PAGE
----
Agricultural labourers who changed trades and started to work for the coprolite contractors found their wages first doubling and then trebling. As a local folk-song from the time shows, previously struggling farm-workers now felt free to thumb their noses at their ex-employers.

Come listen you farmers to what I do say,
We Coprolite diggers now can have fair play…
With our spade and our pickaxe we’ve no work to seek.
We won’t work for farmers for ten bob a week.[3]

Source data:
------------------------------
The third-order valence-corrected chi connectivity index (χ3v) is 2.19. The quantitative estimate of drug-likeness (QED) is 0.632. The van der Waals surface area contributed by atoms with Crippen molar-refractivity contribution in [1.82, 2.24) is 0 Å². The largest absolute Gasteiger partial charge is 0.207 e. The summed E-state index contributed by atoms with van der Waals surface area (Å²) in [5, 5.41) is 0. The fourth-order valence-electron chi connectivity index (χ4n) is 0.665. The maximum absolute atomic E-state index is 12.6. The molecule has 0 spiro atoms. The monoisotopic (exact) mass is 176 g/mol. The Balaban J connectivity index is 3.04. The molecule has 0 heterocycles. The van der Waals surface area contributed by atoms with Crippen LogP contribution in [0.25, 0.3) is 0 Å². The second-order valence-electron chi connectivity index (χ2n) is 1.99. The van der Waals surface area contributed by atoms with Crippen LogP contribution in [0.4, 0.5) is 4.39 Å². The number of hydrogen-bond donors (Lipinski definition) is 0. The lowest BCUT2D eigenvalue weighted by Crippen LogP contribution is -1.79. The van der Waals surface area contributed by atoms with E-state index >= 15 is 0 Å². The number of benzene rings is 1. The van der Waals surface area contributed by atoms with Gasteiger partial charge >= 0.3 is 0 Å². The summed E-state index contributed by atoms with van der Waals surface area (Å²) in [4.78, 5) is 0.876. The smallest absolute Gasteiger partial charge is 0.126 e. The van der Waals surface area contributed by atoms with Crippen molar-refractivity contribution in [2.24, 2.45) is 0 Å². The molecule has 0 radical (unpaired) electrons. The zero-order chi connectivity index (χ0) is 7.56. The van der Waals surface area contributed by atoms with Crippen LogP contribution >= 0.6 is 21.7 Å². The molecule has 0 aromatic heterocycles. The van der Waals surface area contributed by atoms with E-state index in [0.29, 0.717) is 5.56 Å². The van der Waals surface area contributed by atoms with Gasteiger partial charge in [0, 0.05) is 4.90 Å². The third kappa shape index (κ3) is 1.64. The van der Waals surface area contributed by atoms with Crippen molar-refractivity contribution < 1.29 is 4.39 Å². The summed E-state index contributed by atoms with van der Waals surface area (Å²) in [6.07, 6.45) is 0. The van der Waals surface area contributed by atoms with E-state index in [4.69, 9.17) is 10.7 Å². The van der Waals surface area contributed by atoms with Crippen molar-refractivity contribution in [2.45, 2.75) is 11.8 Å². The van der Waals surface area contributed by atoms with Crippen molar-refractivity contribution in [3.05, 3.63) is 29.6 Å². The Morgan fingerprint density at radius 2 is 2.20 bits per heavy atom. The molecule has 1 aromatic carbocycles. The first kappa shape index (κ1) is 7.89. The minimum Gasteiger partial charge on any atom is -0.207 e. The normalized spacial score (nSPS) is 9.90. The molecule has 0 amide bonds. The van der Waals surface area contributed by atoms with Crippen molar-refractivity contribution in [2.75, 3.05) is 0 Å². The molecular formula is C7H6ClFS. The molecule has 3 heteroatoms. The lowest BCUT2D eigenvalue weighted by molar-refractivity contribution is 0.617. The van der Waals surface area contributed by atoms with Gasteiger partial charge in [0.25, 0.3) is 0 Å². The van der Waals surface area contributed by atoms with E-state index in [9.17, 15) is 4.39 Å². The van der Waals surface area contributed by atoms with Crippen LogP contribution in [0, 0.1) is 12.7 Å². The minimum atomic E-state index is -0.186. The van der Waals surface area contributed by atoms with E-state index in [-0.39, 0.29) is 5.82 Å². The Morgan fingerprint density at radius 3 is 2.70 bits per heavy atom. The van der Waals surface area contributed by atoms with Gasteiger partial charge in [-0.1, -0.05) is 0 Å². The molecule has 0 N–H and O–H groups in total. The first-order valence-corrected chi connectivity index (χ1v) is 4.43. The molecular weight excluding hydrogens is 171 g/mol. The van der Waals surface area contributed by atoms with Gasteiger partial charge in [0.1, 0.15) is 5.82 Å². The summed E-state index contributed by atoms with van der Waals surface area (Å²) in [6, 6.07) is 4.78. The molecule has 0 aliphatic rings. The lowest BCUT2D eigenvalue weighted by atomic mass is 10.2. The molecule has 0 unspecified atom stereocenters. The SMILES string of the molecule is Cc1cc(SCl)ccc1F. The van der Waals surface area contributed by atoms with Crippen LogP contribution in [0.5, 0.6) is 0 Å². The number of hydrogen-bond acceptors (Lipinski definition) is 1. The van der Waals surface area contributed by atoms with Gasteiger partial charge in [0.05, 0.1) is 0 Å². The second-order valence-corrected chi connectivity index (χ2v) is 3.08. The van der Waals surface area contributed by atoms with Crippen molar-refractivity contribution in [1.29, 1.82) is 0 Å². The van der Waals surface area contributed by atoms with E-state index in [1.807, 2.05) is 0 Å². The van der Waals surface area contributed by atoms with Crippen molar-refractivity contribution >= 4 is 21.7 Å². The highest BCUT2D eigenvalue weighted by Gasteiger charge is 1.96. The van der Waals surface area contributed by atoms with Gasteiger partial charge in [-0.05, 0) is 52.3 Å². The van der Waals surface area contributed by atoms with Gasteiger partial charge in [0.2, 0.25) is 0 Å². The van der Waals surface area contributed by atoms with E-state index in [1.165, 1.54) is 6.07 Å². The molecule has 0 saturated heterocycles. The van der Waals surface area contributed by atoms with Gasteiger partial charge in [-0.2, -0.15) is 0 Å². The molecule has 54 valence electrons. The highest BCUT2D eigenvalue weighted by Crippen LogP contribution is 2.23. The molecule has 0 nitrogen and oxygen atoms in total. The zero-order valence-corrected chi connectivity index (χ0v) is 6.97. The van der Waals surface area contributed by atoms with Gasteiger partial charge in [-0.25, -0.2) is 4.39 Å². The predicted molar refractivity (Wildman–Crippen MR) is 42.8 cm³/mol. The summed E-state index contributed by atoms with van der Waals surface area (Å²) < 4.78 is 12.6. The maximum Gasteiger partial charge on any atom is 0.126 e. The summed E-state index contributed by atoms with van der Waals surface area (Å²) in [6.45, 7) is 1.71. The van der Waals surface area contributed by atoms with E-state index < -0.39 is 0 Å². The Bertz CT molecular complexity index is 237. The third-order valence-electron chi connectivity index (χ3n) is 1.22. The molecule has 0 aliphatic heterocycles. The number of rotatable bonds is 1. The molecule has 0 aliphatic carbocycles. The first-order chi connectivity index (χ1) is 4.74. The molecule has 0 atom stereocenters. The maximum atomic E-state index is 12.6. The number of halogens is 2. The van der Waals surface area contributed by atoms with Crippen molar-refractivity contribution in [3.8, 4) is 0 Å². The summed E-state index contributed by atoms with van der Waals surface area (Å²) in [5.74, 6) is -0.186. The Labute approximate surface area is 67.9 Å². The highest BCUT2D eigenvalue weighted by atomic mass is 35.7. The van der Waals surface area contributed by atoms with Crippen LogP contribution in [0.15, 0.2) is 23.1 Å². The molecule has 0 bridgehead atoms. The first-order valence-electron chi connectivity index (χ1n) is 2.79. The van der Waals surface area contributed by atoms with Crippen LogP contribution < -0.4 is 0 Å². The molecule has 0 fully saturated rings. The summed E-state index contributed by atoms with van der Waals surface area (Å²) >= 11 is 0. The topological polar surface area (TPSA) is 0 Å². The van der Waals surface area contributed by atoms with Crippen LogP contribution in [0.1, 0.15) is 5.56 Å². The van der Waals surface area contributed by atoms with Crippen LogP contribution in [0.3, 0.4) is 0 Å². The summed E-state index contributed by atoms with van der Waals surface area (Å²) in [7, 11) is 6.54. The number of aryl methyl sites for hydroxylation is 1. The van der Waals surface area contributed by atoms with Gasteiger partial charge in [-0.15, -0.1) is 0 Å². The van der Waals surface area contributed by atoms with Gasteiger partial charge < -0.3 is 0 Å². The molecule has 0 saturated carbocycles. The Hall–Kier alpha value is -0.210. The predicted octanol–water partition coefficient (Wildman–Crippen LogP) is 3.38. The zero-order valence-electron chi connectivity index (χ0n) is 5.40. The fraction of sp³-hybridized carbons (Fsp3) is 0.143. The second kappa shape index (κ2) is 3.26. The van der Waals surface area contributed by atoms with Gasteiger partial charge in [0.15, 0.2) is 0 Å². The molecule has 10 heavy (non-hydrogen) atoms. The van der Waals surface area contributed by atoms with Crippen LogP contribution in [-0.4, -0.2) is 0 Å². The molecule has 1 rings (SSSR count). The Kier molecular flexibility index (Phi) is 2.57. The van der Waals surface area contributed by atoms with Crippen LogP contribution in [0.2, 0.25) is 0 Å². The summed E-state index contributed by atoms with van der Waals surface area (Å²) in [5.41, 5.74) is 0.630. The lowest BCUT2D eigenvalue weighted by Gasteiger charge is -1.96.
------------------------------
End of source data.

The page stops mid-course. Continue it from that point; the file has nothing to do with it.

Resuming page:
As people flooded into the area to work in the diggings, for the next thirty years the industry reversed a decline in village populations. At Shillington alone, 170 men and boys were soon working coprolites and, at the height of production in 1876, the wider-diggings produced 258,150 tons of artificial fertiliser in a single year. The local economy of Royston and the villages to the north benefitted hugely from this economic boom: land-owners made money selling licences to extract the coprolites and rising wages meant that workers now had money in their pockets to spend. In Barrington, the vicar’s ‘Coprolite Fund’ helped pay for repairs to All Saints and, in his History of Cambridgeshire, Reverend Connybeare reports, ‘This golden period has left an abiding mark upon the district in the restoration of almost every one of the ancient parish churches.’ [4]